This appears to be a Jane Austen year for me and I can't say I'm unhappy about that at all! My first time reads of her works actually mirror almost exactly my previous reads. I found S&S meh and adored P&P. Now, I adore Persuasion and find Northanger Abbey meh. At least there's consistency.
There were many things I liked about this novel, the first being its satirizing of the Gothic romances that were popular at the time. Hidden histories, plots and schemes, romantic heroines, and mysteries galore: sensationalism to the extreme. That's not to say they weren't enjoyable and Austen clearly had a deep working knowledge of them - research I'm sure - but there were many people who derided them and calling them not respectable reading, particularly for young ladies. If I remember correctly, Mary Bennett's reading material Fordryce's Sermons denounced novels. Here, Austen takes all the tropes of the genre and turns them on their head. Her heroine is not an extraordinary beauty who though poor, through happenstance gains money or favor. She does not face every hardship with strong courage and she doesn't get rewarded for her snooping! Instead, Catherine is human: not always making the wisest decisions and sometimes allows her imagination to run away with her.
The other part I enjoyed is twofold: first how Austen takes a stand for novels and two the narration. It takes a great author to satirize a genre and in the same breath argue the positives of reading novels. Her arguments, from both sides, remind me of those used to decry and acclaim YA today.
Yes, novels; for I will not adopt that ungenerous and impolitic custom so common with novel-writers, of degrading by their contemptuous censure the very performances, to the number of which they are themselves adding – joining with their greatest enemies in bestowing the harshest epithets on such works, and scarcely ever permitting them to be read by their own heroine, who, if she accidentally take up a novel, is sure to turn over its insipid pages with disgust. Alas! If the heroine of one novel be not patronized by the heroine of another, from whom can she expect protection and regard? I cannot approve of it. ... Although our productions have afforded more extensive and unaffected pleasure than those of any other literary corporation in the world, no species of composition has been so much decried. From pride, ignorance, or fashion, our foes are almost as many as our readers; and while the abilities of the nine-hundredth abridger of the History of England, or of the man who collects in a volume some dozen lines of Milton, Pope, and Prior...are eulogiesed by a thousand pens, there seems almost a genral wish of decrying the capacity and undervaluing the labour of the novelist, and of slighting the preformances which have only genius, wit, and taste to recommend them.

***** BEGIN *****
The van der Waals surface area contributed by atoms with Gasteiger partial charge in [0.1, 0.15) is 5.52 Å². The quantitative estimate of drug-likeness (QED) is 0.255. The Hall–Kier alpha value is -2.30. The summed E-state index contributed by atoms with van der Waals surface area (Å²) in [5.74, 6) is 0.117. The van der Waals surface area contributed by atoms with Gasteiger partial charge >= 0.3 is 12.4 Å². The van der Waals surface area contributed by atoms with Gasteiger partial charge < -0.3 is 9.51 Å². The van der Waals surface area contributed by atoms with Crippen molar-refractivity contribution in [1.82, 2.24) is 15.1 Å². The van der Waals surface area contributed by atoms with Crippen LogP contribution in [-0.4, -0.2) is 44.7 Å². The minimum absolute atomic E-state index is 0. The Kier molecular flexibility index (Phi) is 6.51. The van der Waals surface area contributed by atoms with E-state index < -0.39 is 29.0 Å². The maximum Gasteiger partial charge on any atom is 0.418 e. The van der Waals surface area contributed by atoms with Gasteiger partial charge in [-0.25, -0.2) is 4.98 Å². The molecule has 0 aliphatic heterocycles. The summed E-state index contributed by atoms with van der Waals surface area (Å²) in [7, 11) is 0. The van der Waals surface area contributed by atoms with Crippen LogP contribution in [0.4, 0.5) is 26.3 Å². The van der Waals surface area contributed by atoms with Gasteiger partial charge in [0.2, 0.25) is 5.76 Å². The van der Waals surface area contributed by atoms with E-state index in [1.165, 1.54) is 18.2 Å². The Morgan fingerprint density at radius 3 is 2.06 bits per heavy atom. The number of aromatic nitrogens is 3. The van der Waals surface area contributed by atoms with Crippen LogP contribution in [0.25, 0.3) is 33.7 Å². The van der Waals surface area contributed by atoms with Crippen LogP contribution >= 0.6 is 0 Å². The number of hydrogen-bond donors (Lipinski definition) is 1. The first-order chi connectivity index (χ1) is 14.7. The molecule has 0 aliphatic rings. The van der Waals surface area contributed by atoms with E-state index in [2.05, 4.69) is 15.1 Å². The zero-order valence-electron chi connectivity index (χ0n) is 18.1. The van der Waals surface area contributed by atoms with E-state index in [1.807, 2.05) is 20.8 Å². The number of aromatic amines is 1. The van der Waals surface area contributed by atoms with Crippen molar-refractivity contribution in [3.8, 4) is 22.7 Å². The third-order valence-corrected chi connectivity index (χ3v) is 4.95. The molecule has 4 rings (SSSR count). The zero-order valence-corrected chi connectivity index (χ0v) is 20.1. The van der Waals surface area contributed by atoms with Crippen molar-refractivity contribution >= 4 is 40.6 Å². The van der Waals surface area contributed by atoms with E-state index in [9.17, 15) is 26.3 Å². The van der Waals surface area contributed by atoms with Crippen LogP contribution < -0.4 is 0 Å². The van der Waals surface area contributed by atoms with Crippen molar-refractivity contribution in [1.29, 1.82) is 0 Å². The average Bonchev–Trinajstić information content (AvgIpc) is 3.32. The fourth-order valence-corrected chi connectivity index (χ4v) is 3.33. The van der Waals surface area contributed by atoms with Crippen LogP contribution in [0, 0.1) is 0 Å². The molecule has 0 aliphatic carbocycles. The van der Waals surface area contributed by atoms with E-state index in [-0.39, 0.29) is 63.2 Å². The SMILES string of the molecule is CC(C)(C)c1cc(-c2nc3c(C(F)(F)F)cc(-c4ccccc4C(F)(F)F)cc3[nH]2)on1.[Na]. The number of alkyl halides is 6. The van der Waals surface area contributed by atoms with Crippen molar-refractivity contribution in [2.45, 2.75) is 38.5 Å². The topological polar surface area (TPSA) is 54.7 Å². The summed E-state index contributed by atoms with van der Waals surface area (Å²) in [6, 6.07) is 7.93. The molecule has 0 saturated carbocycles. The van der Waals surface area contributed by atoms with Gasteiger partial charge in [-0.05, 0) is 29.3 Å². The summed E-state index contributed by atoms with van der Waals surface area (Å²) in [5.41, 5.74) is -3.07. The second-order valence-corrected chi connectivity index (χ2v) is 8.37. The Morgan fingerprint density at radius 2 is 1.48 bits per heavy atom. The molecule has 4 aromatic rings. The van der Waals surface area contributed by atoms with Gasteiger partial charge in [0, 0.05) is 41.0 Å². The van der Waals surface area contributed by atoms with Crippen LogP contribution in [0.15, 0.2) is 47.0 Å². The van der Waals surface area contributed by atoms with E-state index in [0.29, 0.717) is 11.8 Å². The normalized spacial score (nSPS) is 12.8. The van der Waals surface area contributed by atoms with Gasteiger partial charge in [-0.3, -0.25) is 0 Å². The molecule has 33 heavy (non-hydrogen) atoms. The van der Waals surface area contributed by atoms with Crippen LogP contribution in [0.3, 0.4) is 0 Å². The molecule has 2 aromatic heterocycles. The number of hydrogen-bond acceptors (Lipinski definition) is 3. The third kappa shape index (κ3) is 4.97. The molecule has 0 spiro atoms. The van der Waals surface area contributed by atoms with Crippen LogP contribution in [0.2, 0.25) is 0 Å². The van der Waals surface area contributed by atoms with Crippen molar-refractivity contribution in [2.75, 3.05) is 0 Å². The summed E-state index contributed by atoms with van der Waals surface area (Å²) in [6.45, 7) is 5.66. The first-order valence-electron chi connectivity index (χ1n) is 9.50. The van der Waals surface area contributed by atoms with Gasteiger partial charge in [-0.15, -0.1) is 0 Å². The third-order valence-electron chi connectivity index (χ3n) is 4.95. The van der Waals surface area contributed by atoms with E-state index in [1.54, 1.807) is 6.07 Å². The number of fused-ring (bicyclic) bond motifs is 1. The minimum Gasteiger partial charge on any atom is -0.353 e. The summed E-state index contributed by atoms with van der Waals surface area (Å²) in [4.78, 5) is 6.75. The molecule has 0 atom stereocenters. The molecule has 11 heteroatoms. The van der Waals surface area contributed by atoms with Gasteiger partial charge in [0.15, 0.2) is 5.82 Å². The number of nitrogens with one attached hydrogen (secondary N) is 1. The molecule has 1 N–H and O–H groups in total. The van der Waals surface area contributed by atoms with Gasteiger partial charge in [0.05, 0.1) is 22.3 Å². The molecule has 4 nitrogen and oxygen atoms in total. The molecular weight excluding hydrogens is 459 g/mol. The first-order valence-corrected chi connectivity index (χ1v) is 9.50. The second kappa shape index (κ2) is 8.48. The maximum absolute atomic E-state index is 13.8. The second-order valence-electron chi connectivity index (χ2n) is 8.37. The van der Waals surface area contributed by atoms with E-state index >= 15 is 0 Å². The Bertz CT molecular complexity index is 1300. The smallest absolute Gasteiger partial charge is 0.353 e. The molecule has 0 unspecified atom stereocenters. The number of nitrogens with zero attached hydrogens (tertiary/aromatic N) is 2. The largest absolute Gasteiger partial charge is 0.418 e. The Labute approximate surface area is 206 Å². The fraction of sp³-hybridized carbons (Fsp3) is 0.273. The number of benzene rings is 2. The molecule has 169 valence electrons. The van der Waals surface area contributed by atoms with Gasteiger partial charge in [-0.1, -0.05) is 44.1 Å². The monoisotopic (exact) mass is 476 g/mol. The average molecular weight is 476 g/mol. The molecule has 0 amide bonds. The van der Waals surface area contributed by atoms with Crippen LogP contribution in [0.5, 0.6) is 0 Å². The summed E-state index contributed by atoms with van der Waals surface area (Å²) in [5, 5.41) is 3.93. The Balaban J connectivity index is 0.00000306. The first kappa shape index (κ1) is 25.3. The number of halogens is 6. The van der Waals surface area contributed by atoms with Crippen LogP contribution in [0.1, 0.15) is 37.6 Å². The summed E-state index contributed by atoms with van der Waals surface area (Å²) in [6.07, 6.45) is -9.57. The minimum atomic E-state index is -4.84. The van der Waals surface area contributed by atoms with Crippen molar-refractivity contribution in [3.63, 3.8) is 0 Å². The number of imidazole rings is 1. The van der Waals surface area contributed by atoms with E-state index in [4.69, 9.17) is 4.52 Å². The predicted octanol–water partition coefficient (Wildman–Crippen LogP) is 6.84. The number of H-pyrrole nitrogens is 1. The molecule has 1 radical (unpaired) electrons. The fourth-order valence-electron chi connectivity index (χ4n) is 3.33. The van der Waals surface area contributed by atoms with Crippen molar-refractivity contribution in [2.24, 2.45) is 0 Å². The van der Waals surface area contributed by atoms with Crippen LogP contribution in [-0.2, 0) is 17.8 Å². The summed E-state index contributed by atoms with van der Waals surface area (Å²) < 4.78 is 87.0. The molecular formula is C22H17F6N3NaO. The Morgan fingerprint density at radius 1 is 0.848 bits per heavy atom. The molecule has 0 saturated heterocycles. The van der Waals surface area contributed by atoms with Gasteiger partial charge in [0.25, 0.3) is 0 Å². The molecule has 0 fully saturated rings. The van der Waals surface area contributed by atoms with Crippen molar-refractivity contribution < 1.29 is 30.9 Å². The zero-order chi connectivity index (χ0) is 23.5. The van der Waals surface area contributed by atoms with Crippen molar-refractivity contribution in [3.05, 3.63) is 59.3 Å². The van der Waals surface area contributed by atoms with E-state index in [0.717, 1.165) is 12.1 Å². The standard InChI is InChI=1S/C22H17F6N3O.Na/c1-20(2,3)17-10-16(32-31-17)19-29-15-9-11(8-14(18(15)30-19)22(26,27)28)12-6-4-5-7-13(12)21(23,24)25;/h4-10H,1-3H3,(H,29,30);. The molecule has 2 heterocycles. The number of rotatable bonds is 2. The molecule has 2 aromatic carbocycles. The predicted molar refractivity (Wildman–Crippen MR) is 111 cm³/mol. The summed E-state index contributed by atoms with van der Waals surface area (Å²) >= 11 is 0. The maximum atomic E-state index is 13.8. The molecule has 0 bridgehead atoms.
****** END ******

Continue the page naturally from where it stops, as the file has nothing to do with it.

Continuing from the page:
As for the narration, it felt as if Austen were reciting the tale to you in person. Her "voice" was a great addition to the story.
However, all this didn't make up for some glaring issues with the book. The major one was the characters. I might argue the setting and satire overwhelms them - they do - but they are able to because there's simply not much there. The only well-formed characters in the story are the villains: a brother sister duo who managed to rise high on my Austen's villain's list. He is a manipulative, lying, scumbag and she almost rivals Lucy Steele in my amount of loathing! But what of our main characters Catherine Moreland and Henry Tilney? They are...good people, she's young, and allows her imagination to run away with her while he has a family living close by the Abbey and is kind and well read. But we learn little of them and are given no time to care for them. I like the characters of S&S, it's the story set up I dislike, while here it's the opposite. I didn't in the end particularly like them even!
So in the end, what can I say? I'd read this again as I love what she was trying to do but I can't say I'm excited to visit Catherine and Henry again!
I did, however, rather like Miss Tilney.
I'll leave you with another quote about novels.
“And what are you reading, Miss – ?” “Oh! It is only a novel!” replies the young lady, while she lays down her book with affected indifference, or momentary shame. “It is only Cecilia, or Camilla, or Belinda”; or, in short, only some work in which the greatest powers of the mind are displayed, in which the most thorough knowledge of human nature, the happiest delineation of its varieties, the liveliest effusions of wit and humour, are conveyed to the world in the best-chosen language.